A Journey Gone Awry
Audio: A Journey Gone Awry
Christians have a long history of going on pilgrimages to holy sites. One of the most challenging of these is the Camino de Santiago which winds through southern France and northern Spain for some 500 miles, ending up at the Cathedral of Santiago de Compostela in Galicia, in the northwest of Spain. Tradition says that the remains of St. James are buried here, and the Camino pilgrimage attracts thousands of hikers every year.
Pilgrimages are an enacted, physical representation of our journey towards Christ. Ideally, the pilgrim is more than a spiritual tourist. The physical demands of the journey translate into a spiritual deepening, as each step becomes a prayer. Arriving at the destination, the pilgrim is cleansed and ready to encounter the holy site and receive its blessings. But the key to the pilgrimage is a trust in the path which has been trod by others before. If the pilgrim just sticks to the path, they will arrive at the destination changed, but not lost.
But being human, often full of hubris and self-delusion, some of us want to try a different path, or take a shortcut. We want to be trailblazers rather than merely path-followers. And, all too often, we look at the difficult portions of the path and start hunting wildly about for easier alternatives. Jesus’ pilgrimage to the cross during Holy Week did not diverge from the hard path set before him. But the pilgrimage of the crowds – the mob – is a different story.
On Palm Sunday the crowds cheered “Hosanna to the Son Of David” as Jesus rode into Jerusalem on a donkey, but by Friday the same mob was screaming “Crucify him!” How did they get so derailed, so quickly? Within the space of a few days they turned their golden-crowned hero, destined for victory, into a bloodied prisoner destined for execution.
It’s easy, of course, for us to say, “Oh, that was just them.” As if “them” is not us. We can take a cursory glance at history to see how easily mobs can be swayed, and we can see it in our own time as well. Untruth leverages fear and unmet expectations to confuse and rile up the crowd to the point where wrong becomes right, and light becomes darkness. But we are not led astray by abstract concepts. Untruth favors the trailblazers who want to go a different route, one that favors them regardless of the consequences to others.
In the passion story of Holy Week, the Chief Priests, Scribes and Pharisees fill that role. The religious hierarchy perceives Jesus as a threat to their power, which is based in large part on collaboration with the Roman occupiers. Jesus may offer salvation and eternal life, but he can’t be allowed to disturb the status quo, or bring down the wrath of the Romans. Ironically, the Romans, represented by Pontius Pilate, don’t perceive Jesus to be any kind of a threat at all. It is the fears and fantasies of the religious hierarchy that causes them to inject the mob with the same fears and fantasies, which finally led to the cries of “Crucify him!” Forgotten was the Son of David, the King of Kings, and in their place reigned abject bloodthirstiness, demanding Jesus’ blood in lieu of theirs. Which, of course, Jesus gave them. And we wonder why people say we don’t deserve it. Christ’s pilgrimage was laid out carefully and the path very carefully followed, even in bloodied footsteps. But our pilgrimage journey went awry as we were led away on the easy paths of untruth that took us nowhere.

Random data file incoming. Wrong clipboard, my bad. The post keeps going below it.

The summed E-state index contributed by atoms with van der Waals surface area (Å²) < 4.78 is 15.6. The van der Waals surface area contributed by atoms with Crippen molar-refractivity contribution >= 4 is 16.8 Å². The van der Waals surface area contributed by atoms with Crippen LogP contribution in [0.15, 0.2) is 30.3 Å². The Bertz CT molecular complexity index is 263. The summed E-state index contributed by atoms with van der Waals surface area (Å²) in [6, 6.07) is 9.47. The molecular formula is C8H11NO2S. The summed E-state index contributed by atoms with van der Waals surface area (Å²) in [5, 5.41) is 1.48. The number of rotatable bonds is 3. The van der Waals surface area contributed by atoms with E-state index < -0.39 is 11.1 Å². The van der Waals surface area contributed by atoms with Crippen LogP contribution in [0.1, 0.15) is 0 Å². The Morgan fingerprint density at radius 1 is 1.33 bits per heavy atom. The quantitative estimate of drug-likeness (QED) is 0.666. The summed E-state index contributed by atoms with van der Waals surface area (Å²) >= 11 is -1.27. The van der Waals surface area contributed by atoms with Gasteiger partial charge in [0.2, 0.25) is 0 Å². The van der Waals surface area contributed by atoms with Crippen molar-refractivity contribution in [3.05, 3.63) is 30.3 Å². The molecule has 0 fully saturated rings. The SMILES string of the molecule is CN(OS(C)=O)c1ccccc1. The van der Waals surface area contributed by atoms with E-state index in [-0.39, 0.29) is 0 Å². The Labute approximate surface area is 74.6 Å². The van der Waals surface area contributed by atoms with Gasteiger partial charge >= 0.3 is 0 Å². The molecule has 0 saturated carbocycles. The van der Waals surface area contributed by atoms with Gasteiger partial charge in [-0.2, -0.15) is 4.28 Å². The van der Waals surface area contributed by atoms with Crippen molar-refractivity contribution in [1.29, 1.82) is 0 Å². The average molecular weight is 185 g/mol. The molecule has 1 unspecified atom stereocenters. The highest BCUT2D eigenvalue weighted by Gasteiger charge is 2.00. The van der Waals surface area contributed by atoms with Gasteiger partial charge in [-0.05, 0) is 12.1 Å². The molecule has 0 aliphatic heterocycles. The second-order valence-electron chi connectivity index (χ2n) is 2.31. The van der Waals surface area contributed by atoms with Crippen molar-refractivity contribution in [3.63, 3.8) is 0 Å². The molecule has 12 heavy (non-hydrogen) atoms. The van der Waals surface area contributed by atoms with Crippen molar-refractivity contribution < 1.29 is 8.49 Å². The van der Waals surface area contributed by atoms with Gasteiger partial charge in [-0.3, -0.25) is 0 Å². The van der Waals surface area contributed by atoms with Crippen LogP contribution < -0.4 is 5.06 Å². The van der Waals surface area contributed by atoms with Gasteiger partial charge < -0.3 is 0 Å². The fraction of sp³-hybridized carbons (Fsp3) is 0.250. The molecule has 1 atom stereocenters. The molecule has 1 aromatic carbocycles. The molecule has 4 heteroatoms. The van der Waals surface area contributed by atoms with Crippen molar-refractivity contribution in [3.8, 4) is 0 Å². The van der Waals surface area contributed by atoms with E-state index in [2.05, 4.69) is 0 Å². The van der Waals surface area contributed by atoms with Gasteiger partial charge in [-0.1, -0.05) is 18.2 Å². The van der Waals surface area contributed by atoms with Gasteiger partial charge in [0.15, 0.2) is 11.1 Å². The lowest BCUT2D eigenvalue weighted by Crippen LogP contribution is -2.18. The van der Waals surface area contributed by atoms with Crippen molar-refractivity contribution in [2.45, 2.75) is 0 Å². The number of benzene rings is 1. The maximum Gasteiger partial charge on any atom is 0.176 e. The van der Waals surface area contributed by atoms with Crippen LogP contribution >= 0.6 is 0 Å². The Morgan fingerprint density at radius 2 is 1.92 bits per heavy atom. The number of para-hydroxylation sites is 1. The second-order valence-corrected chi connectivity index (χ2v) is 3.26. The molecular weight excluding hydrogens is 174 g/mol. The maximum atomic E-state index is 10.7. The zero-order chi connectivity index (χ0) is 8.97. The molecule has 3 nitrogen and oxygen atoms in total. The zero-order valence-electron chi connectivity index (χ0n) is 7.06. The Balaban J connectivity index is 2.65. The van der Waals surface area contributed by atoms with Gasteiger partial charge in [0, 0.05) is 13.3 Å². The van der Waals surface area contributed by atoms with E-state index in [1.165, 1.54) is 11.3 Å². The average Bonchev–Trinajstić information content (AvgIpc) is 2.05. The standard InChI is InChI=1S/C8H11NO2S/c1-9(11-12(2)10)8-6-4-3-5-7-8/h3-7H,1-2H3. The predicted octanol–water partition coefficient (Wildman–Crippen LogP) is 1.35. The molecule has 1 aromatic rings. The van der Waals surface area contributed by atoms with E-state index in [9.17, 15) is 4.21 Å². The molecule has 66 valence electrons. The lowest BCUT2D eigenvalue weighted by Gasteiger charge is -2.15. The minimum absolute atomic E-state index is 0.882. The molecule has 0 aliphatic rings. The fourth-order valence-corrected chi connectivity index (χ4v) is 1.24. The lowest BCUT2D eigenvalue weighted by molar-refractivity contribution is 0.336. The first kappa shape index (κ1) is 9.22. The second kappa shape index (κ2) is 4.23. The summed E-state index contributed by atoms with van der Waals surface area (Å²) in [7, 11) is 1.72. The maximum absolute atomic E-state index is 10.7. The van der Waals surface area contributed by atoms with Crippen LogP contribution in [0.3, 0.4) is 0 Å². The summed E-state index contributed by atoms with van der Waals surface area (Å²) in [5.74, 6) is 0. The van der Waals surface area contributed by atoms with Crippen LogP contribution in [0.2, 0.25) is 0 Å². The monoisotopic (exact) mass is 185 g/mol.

So, is that it? Once we have fallen off the sure path we are doomed? If the salvation story of Christ ended on the cross, we would indeed be doomed. But there is another story of grace, redemption and resurrection that follows on Easter morning. It is, if you will, the path that leads back to the sure path; the path that sets us back on our pilgrimage towards Christ.
When you complete your pilgrimage along the Camino de Santiago, you will arrive at the beautiful and historic Cathedral of Santiago de Compostela, which means St James of the Field of Stars. There you can look through the thousand-year-old, Romanesque style cathedral. You might stand in awe of its majesty and the holiness that it surrounds and, if you are there at the right time, you can go through the Porta Santa (Holy Door) which leads straight to the tomb of St. James under the main altar. All of this was attainable by staying on the true path, through the long miles and difficult passages, to arrive at something truly holy. You were not misdirected by fear or untruth; you were not sidetracked by tempting diversions. You did not listen to the mob as they screamed and moaned. You listened to, and followed, the One who kept you from stumbling along the way, and that is what made all the difference.